Dear Friends

Spring rain didn’t dampen our enthusiasm for the flora survey of  the Dillwynia block and many new species were added to the list. Orchids were plentiful in the ironbark and stringybark community, dainty Blue Fairies, Caladenia caerulea, tiny Dusky Caladenias, C fuscata grew in little groups.  Donkey Orchids, Diuris pardina, were plentiful and teased us with their variable colour, from lemon to deep gold and their markings from plain yellow to heavily spotted with brown. Pert little troops of  Dwarf Greenhoods, Pterostylis nana and huge patches of Nodding Greenhoods P nutans meant we had to tread very carefully. Leaves and buds of  Sun Orchids, Beard Orchids and the later Caladenias along with abundant Chocolate Lilies promise a beautiful late spring.

After morning tea we visited the lower section of the block which is dominated by Grey Box with a grassy understorey. Here on the clay soils there were many weeds throughout in contrast to the ironbark and stringybark community on the drier ridge where weeds were few and confined mostly to the track edges. Several species of  Bluebells, and quite a few weeds were added to the list, Gold-dust Wattle, Acacia acinacea was in flower but the Golden Wattle A. pycnantha had very few flowers. The remaining  Olives were removed.

The plant list total for the block stands at 128 species and I am sure it will increase over the next two surveys.

The birdwatching group for the block reported that birds were scarce and no eucalypts were flowering. Calls of the Little Cuckoo-shrike were common. The sharp eyes of  Mark spotted some interesting fungi called  Dung Buttons, Poronia ericii. This fungus is found only on herbivore dung and is a little brown disc or series of discs covered in fine pores. Fungus generally has been scarce this season but the warmer and damper weather may bring on a better late display. One species that is abundant is the Morel which some people enjoy eating.

Rain forced us to conclude our day with lunch and a meeting under the shelter at the tourist centre in town.

Rainfall:. Total  for August was 119.2mm which fell on 15 days. Yearly total to end of  August: 430.8mm over 64 days.

Around the park:

It goes without saying that all the park dams are full! However areas that should be very wet are still quite dry.

It is disturbing to see the surrounds of the Honeyeater Picnic area being constantly degraded. Breaking down of saplings and chopping of stumps is a problem. The treecreepers which provide enjoyment for visitors have lost their natural breeding hollows.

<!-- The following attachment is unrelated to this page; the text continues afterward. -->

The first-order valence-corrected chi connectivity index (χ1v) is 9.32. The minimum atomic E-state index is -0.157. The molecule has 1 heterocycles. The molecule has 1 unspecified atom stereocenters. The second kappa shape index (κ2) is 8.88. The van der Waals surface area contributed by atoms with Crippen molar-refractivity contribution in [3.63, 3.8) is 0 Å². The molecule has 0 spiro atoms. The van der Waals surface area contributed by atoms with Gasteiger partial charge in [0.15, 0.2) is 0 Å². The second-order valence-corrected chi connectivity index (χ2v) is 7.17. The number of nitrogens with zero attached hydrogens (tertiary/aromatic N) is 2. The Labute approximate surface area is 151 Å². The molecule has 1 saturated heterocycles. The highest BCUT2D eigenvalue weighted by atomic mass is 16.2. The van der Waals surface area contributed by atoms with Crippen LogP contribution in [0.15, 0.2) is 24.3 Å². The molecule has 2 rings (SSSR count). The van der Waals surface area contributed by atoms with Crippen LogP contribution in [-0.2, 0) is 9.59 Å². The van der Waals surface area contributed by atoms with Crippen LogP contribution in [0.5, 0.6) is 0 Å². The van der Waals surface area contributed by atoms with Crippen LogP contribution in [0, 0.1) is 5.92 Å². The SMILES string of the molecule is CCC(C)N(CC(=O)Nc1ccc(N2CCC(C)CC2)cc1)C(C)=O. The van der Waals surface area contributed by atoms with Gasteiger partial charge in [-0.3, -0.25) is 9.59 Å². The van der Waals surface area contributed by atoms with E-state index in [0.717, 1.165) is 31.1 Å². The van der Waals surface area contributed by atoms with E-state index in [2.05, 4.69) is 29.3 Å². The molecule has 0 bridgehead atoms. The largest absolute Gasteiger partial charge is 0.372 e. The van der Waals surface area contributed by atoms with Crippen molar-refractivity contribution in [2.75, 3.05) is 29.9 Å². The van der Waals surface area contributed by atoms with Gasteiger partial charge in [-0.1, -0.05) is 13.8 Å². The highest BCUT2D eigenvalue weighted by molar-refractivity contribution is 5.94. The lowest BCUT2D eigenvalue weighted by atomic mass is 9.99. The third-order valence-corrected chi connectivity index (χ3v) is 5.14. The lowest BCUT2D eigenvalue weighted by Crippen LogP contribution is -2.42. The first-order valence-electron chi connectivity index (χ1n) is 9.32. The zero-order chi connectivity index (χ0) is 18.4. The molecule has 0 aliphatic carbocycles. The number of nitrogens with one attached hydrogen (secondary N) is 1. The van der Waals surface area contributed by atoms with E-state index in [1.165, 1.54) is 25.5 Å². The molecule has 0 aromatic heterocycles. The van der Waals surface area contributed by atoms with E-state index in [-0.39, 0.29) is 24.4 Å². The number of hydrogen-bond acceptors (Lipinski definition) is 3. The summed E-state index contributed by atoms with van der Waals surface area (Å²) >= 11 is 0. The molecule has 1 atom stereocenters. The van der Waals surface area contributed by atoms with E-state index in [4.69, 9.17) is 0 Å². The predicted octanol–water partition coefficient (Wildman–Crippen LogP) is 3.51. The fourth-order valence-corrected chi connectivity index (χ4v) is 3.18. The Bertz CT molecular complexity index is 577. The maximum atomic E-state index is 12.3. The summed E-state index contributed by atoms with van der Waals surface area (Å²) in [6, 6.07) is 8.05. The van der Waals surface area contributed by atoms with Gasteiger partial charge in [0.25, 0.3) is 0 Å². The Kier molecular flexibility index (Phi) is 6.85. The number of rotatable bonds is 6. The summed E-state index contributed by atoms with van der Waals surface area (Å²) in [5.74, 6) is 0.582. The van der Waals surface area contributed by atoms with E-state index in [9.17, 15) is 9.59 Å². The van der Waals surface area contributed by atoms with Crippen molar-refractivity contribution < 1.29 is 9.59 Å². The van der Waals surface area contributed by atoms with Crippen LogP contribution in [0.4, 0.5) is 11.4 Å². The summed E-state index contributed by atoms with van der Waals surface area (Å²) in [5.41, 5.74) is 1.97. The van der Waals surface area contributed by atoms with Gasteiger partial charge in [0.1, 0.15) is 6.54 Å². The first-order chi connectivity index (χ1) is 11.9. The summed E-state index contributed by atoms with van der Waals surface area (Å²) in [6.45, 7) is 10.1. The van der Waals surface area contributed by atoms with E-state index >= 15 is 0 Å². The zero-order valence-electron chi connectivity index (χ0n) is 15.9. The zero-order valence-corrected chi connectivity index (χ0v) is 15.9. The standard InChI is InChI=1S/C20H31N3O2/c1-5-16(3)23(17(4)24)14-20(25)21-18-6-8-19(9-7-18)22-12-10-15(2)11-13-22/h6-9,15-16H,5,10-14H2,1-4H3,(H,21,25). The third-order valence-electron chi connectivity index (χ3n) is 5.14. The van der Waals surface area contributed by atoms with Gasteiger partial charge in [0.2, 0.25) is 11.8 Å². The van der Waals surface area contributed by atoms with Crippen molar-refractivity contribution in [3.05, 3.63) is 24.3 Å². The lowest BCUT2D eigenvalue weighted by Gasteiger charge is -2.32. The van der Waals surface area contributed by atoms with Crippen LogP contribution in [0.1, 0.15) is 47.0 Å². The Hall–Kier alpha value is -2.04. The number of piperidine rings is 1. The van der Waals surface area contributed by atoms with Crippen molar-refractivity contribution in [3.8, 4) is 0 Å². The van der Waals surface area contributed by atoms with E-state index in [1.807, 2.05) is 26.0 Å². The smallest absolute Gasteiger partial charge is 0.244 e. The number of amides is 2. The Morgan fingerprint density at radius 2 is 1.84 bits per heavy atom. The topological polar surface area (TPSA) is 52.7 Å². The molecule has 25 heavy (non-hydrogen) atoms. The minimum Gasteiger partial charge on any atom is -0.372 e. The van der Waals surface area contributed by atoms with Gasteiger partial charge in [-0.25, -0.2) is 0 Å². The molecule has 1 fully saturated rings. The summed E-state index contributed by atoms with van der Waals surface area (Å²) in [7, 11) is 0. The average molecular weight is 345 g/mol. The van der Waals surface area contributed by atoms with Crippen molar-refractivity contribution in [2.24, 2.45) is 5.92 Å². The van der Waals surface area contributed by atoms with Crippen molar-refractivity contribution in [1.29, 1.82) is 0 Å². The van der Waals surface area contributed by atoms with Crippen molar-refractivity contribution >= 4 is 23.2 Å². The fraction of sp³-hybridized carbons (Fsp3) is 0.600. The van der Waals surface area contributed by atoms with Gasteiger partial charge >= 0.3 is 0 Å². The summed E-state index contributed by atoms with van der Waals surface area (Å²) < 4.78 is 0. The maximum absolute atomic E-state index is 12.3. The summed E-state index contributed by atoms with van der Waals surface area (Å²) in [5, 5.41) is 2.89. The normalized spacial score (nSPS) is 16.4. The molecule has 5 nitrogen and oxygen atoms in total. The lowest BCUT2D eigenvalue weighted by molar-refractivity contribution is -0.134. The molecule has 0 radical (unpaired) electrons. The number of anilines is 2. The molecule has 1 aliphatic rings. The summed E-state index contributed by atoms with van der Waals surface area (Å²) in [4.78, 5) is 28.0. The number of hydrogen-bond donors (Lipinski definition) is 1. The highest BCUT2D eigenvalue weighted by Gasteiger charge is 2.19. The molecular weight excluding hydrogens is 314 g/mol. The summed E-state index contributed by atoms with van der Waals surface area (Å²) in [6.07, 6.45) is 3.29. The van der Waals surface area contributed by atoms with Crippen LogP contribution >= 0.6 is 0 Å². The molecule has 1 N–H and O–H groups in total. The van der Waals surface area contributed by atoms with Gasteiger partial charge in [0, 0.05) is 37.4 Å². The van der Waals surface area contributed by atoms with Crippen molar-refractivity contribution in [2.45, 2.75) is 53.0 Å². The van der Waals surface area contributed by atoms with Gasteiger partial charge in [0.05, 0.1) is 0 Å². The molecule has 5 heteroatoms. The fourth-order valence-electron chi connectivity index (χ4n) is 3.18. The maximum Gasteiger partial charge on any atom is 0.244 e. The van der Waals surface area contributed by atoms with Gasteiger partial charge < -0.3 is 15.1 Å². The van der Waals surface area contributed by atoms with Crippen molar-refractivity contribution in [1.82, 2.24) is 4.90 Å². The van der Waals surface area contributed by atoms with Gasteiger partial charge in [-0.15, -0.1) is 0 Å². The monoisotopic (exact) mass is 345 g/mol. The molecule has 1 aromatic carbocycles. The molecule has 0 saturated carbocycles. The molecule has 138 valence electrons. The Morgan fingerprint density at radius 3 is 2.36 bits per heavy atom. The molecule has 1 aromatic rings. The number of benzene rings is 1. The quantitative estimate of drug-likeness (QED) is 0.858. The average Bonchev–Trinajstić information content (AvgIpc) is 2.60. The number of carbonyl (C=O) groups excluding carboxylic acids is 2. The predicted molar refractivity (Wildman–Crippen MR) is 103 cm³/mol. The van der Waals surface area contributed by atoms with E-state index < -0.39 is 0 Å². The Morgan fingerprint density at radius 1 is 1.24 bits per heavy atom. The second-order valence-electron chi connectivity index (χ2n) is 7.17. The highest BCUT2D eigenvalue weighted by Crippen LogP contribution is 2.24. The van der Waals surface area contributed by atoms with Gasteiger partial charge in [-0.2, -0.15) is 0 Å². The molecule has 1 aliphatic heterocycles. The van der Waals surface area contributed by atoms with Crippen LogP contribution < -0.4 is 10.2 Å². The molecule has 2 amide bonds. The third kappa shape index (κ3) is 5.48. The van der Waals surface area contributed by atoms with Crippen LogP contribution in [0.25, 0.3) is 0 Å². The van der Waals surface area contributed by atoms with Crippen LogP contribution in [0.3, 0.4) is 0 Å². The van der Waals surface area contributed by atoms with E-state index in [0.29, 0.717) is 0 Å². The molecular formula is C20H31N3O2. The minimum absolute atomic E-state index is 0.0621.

On a brighter note the discovery of as many as 200 plants of Blue Devil, Eryngium ovinum in a grassy woodland area was exciting  as it extends the range of this plant in Victoria.  Another scarce orchid  for this area, the Bluebeard  Caladenia, C deformis has flowered well this year in both the Chiltern section and the Mt Pilot section of the park. Its vivid blue flowers make it easy to spot. There are thoughts that the smoke from the fires may have some part to play in this irruption

The Depot plantings are all showing signs of growth and a Gold Dust Wattle from a previous planting is in full flower. The Capeweed is knee high and doing far too well!

The ecological burn sites on Depot Rd and Donchi Hill are bursting with new life and particularly pleasing is the number of Grevillea alpina seedlings which have appeared and the masses of  Chocolate Lilies forming a green carpet which should be a purple haze later in the month.

Phillip and Eileen surveyed the western part of the Indigo Shire as part of the annual Grey-crowned Babbler survey run by Doug Robinson. Initially our searches were disheartening as the birds close to Chiltern could not be found. However west of Rutherglen most known groups were located and two new sites found. Other interesting birds for the day were Brolgas on the swamps, Apostle Birds, hundreds of  Swans and ducks, Mountain Ducks with young.

Traveling Birds: If you missed this spectacular documentary there is still time to see it in Albury. The “Promise to Return” certainly proved hard to keep for the migrating birds faced  with the hazards of hunger, pollution, storms and predators both natural and human. Spectacular photography, wonderful scenery and a bird’s eye view of the world. Not to be missed.

Speaking of traveling birds on September 12th  a Painted Honeyeater was calling at Depot and the cuckoos and Dusky Woodswallows have returned. On the downside the Regents found on count day appear to have gone elsewhere in search of blossom. Anyone traveling in the Thurgoona area please keep an eye out for  Regents there, the pair seen a few weeks ago also appear to have moved on.

CHANGE OF DATE FOR DECEMBER MEETING : The December meeting has been changed to NOVEMBER 30TH  as Natasha is unavailable on the original date. Please note this on your programme.

Leave a Reply

Your email address will not be published. Required fields are marked *